“Listening is the new marketing,” said Chris Brogan, social media strategist and blogger for Chrisbrogan.com. “The Web looks at silence in a different way. So you have to have two-way communication embedded in all of your platforms now.”
Brogan outlined the rise of a more humanistic approach to business interaction. He said that being helpful to customers across different platforms results in effective marketing and improved customer satisfaction.
Simply having a helpful community isn’t a total solution, though, Brogan said. “Building a community around a dumb product just won’t work,” he said.
Lynne Esparo, director of marketing at Nuance Communications, a manufacturer of interactive voice recognition solutions, said social media isn’t the only approach to establishing two-way communications with customers and that having the right media at the right time is a fundamental step early on in the sales process. “What it boils down to is that our customers want to have a better customer experience with us”, she said.
Nuance has used direct mail and webcasts to drive traffic to its Web site in order to better understand what prospective customers want. It has learned, Esparo said, that while a prospect’s interest may be high, tolerance for excessive information may be low. She noted that Nuance uses publications and other traditional media as a way to offer information to customers through unobtrusive means.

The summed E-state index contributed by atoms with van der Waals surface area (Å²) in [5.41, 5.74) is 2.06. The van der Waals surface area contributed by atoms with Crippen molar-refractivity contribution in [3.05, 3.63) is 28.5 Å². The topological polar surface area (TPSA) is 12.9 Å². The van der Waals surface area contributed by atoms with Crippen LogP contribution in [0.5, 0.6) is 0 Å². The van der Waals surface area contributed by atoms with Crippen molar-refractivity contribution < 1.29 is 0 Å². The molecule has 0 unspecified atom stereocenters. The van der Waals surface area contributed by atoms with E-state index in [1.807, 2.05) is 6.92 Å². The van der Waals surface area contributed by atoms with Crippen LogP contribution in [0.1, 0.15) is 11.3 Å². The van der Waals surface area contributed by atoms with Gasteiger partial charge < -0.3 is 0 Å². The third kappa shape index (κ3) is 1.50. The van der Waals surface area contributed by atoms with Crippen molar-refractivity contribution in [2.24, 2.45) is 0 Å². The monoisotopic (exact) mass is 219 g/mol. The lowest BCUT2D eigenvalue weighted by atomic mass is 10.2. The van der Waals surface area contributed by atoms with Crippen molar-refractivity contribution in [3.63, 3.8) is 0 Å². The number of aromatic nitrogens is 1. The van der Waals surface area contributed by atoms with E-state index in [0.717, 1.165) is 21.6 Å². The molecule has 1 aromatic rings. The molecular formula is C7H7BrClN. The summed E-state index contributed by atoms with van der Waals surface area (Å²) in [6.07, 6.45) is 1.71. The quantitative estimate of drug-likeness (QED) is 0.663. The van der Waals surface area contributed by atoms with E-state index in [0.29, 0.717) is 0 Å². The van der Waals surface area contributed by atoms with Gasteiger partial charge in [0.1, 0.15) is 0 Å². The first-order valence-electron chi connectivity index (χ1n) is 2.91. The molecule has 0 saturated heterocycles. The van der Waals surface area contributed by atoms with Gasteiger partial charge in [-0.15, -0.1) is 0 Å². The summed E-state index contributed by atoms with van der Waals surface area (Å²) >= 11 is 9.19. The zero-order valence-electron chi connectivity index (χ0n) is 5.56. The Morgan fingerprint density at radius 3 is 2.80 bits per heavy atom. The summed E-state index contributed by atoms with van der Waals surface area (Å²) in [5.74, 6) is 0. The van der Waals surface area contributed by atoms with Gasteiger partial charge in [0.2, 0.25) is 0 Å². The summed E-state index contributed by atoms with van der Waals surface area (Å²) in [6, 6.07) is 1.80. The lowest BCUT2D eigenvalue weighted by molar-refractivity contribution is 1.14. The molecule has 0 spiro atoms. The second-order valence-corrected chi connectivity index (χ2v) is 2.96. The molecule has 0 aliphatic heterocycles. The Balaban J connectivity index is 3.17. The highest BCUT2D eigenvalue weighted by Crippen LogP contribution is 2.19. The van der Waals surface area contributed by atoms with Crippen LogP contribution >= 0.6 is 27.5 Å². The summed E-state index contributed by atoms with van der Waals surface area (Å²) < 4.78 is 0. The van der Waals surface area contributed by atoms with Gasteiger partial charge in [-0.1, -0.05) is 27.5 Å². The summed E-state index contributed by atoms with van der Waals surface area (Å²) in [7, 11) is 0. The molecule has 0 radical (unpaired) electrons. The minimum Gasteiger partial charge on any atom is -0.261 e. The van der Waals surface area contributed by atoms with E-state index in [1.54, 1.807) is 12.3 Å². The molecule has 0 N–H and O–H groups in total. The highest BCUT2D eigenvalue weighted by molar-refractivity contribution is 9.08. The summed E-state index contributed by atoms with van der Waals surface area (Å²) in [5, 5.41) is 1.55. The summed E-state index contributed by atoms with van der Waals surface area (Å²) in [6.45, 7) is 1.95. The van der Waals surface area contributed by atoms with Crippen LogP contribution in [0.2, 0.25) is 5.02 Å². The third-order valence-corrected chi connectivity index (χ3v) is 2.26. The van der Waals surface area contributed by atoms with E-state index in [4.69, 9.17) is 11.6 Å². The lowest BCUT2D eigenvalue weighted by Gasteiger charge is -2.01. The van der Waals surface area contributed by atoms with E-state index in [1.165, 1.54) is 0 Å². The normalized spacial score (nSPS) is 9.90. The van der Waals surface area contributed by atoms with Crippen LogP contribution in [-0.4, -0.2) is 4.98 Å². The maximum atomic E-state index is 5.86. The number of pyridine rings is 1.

“I’m an advocate of engaging a customer slowly and, as we build trust, I’m going to give you more content,” she said.
Her team mailed prospective customers a children’s book and a content-rich sales package, and allowed them to choose the information most interesting to them, resulting in double-digit response rates.
Robert DeRobertis, marketing director-GP DSP Division of Analog Devices, said that using communities and social media as customer influencers early in the sales process can provide measurable results. He cited a banner ad campaign launched on several online channels that offered prospective customers a “test drive,” as opposed to the “learn more” option more commonly used. The test drive showed prospects how Analog Devices aided another company successfully. The multichannel online approach produced a 12% rise in traffic over a six-month period, compared with the year-earlier period, once Analog Devices shifted the effort from print to completely online, DeRobertis said.
Robert DeRobertis, marketing director for the GP DSP Division of Analog Devices, said that allowing customers a “test drive” option produced measurable results once he took the program from print to completely online. The test drive helped show prospects how Analog Devices aided another company successfully.
“You have to define an integrated program that would increase the test drive and ultimately revenue,” he said.
Sara Poulton, VP-marketing at DigitalGlobe, an earth imaging and information company, focused on providing scalability for channel programs to address the challenge of marketing complex products and systems. Co-branding and building a simplified community to deliver a very direct message allowed the company to run a campaign on a worldwide level, she said.
“That happened because we made the choice to use marketing as a resource for outreach,” she said.
Poulton added that DigitalGlobe still used seminars, road shows, networking and promotional activities to market its products.